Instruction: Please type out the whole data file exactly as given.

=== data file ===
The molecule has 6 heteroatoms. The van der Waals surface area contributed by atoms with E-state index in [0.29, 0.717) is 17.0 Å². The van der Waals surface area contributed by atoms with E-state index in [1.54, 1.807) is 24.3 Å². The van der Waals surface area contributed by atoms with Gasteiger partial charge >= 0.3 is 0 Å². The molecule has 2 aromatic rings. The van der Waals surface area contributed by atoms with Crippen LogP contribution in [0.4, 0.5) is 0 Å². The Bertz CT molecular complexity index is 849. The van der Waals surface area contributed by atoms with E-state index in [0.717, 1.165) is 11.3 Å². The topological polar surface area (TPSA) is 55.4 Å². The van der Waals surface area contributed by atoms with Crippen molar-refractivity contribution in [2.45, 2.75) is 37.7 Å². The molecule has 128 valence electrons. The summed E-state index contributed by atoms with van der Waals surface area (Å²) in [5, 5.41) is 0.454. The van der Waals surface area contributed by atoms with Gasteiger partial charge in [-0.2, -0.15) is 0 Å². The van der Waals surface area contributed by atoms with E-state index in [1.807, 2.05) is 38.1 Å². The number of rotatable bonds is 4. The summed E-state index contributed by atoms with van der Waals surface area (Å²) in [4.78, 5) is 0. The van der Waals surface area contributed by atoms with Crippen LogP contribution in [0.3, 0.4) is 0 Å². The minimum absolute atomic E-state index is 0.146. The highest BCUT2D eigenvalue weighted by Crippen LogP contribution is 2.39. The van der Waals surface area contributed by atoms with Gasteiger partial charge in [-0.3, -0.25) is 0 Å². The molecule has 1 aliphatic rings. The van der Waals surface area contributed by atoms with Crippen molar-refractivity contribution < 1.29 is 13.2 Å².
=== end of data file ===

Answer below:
The molecule has 6 heteroatoms. The van der Waals surface area contributed by atoms with E-state index in [0.29, 0.717) is 17.0 Å². The van der Waals surface area contributed by atoms with E-state index in [1.54, 1.807) is 24.3 Å². The van der Waals surface area contributed by atoms with Gasteiger partial charge >= 0.3 is 0 Å². The molecule has 2 aromatic rings. The van der Waals surface area contributed by atoms with Crippen LogP contribution in [0.4, 0.5) is 0 Å². The Bertz CT molecular complexity index is 849. The van der Waals surface area contributed by atoms with E-state index in [0.717, 1.165) is 11.3 Å². The topological polar surface area (TPSA) is 55.4 Å². The van der Waals surface area contributed by atoms with Crippen molar-refractivity contribution in [2.45, 2.75) is 37.7 Å². The molecule has 128 valence electrons. The summed E-state index contributed by atoms with van der Waals surface area (Å²) in [5, 5.41) is 0.454. The van der Waals surface area contributed by atoms with Gasteiger partial charge in [-0.2, -0.15) is 0 Å². The van der Waals surface area contributed by atoms with E-state index in [1.807, 2.05) is 38.1 Å². The number of rotatable bonds is 4. The summed E-state index contributed by atoms with van der Waals surface area (Å²) in [4.78, 5) is 0. The van der Waals surface area contributed by atoms with Crippen LogP contribution in [0.3, 0.4) is 0 Å². The minimum absolute atomic E-state index is 0.146. The highest BCUT2D eigenvalue weighted by Crippen LogP contribution is 2.39. The van der Waals surface area contributed by atoms with Gasteiger partial charge in [-0.3, -0.25) is 0 Å². The molecule has 1 aliphatic rings. The van der Waals surface area contributed by atoms with Crippen molar-refractivity contribution < 1.29 is 13.2 Å².